This little work though not particularly adapted nor designed as a pioneer of our faith to unbelievers of present revelation, will be a source of much instruction and edification to many thousands of the Saints, who will by an acquaintance with its precious contents, be more abundantly qualified to set forth and defend the principles of our Holy Faith before all men. The Pearl of Great Price will recommend itself to all who appreciate the revelations of truth as hidden treasures of Everlasting Life.[69]

Approaching the Book of Moses and the Pearl of Great Price from this perspective helps us to prize the teachings and doctrines found therein as precious. We are better prepared to recognize that the revelations of truth truly are hidden treasures of everlasting life—or, in the language of Enoch, “the words of eternal life” (Moses 6:59). These revelations can become life changing as we witness the events through the eyes of ancient prophets who received divine guidance, direction, and revelation applicable to them and us. Brigham Young stated:

Do you read the scriptures, my brethren and sisters, as though you were writing them a thousand, two thousand, or five thousand years ago? Do you read them as though you stood in the place of the men who wrote them? If you do not feel thus, it is your privilege to do so, that you may be as familiar with the spirit and meaning of the written word of God as you are with your daily walk and conversation.[70]

Throughout the Restoration, with all the translations of ancient scripture and the revelations from God, Joseph Smith was indeed becoming “as familiar with the spirit and meaning of the written word of God” as with his daily life. What seems encouraging to the rest of us is that through diligent study, prayer, and the outpourings of the Holy Ghost, we too have an opportunity to attain to such a familiarity with the spirit and meaning of those revelations and scriptures that Brigham Young described. They can become the pearls that God intended them to be, and their value is accentuated by the means of their reception. In the last paragraph of the preface of the first edition of the Pearl of Great Price, Franklin D. Richards left his testimony of the “Divine calling, and holy ordination” of the Prophet Joseph Smith. He prophesied that the “day is not far distant when sinners, as well as Saints, will know that Joseph Smith was one of the greatest men that ever lived upon the earth.”[71] As one carefully reads the Book of Moses, its content produces a greater familiarity with the significance of the written word of God and the role it has played from the beginning of time. It produces feelings of awe and admiration toward the prophet through whom the Lord brought forth so much restored knowledge, including the knowledge of the eternal nature of the “work” that God has always been doing for the salvation of his children (see Moses 1:39), a work that is as “endless” as he is (Doctrine and Covenants 19:10). This ancient scripture reveals a powerful testimony of Christ that shines forth through the pen of Joseph and his scribes. From the Lord’s mouth to our ears, the ancient and everlasting gospel links us to the saints of the near and distant past, defines our present, and sets us on our course for the future. The following chapters will discuss the revelations of the Book of Moses in context and how they influenced the development of the Church in the Restoration.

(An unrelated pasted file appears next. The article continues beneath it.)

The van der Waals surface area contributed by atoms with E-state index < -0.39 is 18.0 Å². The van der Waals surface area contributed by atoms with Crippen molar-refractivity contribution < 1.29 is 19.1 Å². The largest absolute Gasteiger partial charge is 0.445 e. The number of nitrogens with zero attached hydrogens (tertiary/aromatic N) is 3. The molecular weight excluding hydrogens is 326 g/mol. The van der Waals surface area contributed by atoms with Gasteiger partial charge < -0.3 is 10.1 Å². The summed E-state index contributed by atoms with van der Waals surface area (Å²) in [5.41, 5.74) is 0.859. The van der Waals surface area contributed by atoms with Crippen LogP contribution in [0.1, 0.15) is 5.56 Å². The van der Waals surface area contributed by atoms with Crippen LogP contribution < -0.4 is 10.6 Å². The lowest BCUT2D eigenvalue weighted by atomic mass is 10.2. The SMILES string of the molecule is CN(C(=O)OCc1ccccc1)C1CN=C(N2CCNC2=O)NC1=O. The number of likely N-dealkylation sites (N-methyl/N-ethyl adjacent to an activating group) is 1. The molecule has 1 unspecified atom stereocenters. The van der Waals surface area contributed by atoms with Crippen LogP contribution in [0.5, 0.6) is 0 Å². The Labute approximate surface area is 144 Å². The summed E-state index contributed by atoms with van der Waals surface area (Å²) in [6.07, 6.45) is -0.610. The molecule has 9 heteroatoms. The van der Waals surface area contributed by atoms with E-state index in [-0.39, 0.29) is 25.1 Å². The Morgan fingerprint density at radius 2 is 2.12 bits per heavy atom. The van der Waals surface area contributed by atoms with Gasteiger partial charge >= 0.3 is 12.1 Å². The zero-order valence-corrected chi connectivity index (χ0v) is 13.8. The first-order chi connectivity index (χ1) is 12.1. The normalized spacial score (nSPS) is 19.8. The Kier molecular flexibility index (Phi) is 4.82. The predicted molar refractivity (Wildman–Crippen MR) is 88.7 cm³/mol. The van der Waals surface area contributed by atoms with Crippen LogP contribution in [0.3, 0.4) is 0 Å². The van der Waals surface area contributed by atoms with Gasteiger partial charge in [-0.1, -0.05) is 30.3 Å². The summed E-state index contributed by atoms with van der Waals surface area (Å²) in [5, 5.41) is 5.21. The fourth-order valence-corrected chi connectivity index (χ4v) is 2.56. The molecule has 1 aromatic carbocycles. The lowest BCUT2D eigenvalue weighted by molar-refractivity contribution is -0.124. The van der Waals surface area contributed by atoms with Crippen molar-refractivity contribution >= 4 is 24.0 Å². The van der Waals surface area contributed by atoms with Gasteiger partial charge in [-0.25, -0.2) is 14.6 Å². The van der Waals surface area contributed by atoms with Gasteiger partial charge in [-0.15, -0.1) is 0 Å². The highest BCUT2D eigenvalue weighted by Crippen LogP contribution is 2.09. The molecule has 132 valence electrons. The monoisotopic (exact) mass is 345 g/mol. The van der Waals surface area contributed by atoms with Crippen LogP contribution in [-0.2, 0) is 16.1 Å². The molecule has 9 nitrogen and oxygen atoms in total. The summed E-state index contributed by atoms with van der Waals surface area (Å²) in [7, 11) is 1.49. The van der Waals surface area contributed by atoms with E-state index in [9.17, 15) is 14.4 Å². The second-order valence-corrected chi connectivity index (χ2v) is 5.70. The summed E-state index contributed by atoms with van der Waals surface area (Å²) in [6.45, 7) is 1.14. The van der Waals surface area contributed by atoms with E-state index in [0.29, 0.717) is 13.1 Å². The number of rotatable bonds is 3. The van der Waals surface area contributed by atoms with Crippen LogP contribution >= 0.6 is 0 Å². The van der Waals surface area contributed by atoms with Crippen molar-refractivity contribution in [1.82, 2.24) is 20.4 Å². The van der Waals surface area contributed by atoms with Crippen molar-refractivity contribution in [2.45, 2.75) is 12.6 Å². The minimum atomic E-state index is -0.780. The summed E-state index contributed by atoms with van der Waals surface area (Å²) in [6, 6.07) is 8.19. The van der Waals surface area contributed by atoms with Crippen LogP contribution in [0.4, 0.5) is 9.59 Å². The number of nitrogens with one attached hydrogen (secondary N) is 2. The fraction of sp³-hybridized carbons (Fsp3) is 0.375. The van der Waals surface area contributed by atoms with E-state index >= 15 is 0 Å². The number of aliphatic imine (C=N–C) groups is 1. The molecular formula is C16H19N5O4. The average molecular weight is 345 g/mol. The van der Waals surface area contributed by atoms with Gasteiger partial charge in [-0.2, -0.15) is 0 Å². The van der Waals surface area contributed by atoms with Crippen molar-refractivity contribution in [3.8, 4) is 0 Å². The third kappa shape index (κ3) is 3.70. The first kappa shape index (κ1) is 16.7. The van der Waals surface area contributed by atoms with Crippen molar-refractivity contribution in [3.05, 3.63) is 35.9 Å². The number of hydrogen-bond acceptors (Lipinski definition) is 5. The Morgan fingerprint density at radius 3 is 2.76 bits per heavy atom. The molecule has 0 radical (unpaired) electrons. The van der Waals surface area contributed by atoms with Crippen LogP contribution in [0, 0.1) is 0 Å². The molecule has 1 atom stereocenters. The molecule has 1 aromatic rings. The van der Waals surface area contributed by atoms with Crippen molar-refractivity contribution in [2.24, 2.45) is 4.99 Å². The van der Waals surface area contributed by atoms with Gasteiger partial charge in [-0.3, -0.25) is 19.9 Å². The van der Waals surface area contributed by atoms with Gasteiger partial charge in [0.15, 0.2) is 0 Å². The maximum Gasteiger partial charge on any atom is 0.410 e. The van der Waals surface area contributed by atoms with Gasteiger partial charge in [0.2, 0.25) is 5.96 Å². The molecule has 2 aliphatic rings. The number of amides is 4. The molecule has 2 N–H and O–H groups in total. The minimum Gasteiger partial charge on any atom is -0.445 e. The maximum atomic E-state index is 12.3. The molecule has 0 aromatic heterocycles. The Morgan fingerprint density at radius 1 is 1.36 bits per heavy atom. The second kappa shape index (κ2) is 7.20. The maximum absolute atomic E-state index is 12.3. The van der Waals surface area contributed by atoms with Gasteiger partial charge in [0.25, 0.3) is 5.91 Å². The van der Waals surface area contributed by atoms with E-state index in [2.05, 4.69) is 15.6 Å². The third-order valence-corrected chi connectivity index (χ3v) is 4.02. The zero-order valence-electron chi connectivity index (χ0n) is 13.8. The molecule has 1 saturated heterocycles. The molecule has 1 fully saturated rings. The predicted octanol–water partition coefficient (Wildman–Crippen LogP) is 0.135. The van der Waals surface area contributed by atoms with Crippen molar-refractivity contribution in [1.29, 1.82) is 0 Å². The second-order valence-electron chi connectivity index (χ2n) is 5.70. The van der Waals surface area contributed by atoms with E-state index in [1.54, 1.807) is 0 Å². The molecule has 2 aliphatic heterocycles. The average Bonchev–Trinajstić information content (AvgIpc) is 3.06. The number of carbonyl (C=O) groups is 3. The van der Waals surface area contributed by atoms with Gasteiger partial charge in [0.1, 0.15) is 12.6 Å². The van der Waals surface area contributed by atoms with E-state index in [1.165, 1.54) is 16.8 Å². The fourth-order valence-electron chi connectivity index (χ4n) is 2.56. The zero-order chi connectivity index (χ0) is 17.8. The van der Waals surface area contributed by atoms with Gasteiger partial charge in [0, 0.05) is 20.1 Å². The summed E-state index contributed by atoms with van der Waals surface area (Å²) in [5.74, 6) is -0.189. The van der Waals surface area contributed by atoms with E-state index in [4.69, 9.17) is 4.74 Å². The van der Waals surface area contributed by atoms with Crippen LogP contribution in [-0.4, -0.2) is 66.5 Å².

[1] Brown, Joseph Smith’s Translation, 9.

[2] Flake, “Translating Time,” 525. The use of myth here does not indicate something unreal but describes reality within the realms of the supernatural.

[3] See Bushman, “Joseph Smith for the Twenty-First Century,” 156.

[4] For a brief overview of the keys committed on the Mount of Transfiguration, see Mouritsen, “Mount of Transfiguration,” 1:968–969; and “Transfiguration, Mount of,” Latter-day Saint Bible Dictionary.

[5] MacKay, “Event or Process?,” 73–101, discusses the extended process of the Restoration (versus an event-based approach) within the particular nuances and interconnectedness of priesthood authority, keys, power, offices, and ordinances restored by ancient prophets and apostles such as Moses, Elijah, Peter, James, John, and numerous other ancient authoritative biblical and prophetic figures from the past.

[6] See Seely, “Latter-day Saints and Historical Biblical Criticism,” 75–88.

[7] Writing on epistemological limits of enlightenment rationalism and the scientific method, Steven C. Harper notes that “these epistemologies are good at knowing proximate truths but fail when it comes to knowing ultimate meanings, or verifying the existence of God or whether he appeared to Joseph in a grove. . . . They are good at explaining how some things happen but incapable of explaining ultimately why they happen. They are powerless to verify or disprove Joseph Smith’s testimony of a heavenly vision. People who think in these ways alone can assume, as one scholar did, that ‘the revelation to Moses recorded in the OT [Old Testament] can hardly be taken literally as an event in which the Divine handed over or dictated to Moses Ten Commandments,’ but how does he know that? What is stated with such scholarly certainty as a foregone conclusion is nothing more than a personal opinion reflecting an assumption about what is possible.” Harper, Joseph Smith’s First Vision, 5–6. The scholarly opinion to which Harper had reference can be found in Davies, “Reflections on the Mormon ‘Canon,’”